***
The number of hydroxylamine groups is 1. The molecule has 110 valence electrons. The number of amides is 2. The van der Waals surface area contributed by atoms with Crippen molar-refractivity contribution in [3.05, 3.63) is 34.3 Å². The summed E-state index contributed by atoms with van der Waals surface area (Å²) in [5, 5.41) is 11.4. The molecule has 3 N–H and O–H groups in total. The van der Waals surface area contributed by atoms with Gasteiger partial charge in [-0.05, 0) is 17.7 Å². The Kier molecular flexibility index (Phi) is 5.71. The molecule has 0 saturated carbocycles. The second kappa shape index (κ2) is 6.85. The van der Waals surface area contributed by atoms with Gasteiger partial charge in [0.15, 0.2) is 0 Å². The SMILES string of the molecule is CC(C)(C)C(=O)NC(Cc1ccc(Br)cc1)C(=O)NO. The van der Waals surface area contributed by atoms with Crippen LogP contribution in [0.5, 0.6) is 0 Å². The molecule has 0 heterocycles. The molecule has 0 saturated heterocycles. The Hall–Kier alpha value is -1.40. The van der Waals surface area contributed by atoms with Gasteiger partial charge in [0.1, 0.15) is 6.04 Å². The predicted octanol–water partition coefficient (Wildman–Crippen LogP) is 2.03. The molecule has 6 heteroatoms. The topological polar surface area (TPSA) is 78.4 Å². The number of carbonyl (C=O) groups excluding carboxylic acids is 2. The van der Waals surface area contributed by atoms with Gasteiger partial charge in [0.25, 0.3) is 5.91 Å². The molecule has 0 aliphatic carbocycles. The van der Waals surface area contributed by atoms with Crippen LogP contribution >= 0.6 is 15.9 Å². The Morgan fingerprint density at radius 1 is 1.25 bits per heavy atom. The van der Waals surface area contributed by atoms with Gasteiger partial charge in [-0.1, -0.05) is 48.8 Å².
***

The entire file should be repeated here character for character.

The number of hydroxylamine groups is 1. The molecule has 110 valence electrons. The number of amides is 2. The van der Waals surface area contributed by atoms with Crippen molar-refractivity contribution in [3.05, 3.63) is 34.3 Å². The summed E-state index contributed by atoms with van der Waals surface area (Å²) in [5, 5.41) is 11.4. The molecule has 3 N–H and O–H groups in total. The van der Waals surface area contributed by atoms with Gasteiger partial charge in [-0.05, 0) is 17.7 Å². The Kier molecular flexibility index (Phi) is 5.71. The molecule has 0 saturated carbocycles. The second kappa shape index (κ2) is 6.85. The van der Waals surface area contributed by atoms with Gasteiger partial charge in [0.15, 0.2) is 0 Å². The SMILES string of the molecule is CC(C)(C)C(=O)NC(Cc1ccc(Br)cc1)C(=O)NO. The van der Waals surface area contributed by atoms with Crippen LogP contribution in [0.5, 0.6) is 0 Å². The molecule has 0 heterocycles. The molecule has 0 saturated heterocycles. The Hall–Kier alpha value is -1.40. The van der Waals surface area contributed by atoms with Gasteiger partial charge in [0.1, 0.15) is 6.04 Å². The predicted octanol–water partition coefficient (Wildman–Crippen LogP) is 2.03. The molecule has 6 heteroatoms. The topological polar surface area (TPSA) is 78.4 Å². The number of carbonyl (C=O) groups excluding carboxylic acids is 2. The van der Waals surface area contributed by atoms with Gasteiger partial charge in [0.25, 0.3) is 5.91 Å². The molecule has 0 aliphatic carbocycles. The van der Waals surface area contributed by atoms with Crippen LogP contribution >= 0.6 is 15.9 Å². The Morgan fingerprint density at radius 1 is 1.25 bits per heavy atom. The van der Waals surface area contributed by atoms with Gasteiger partial charge in [-0.1, -0.05) is 48.8 Å².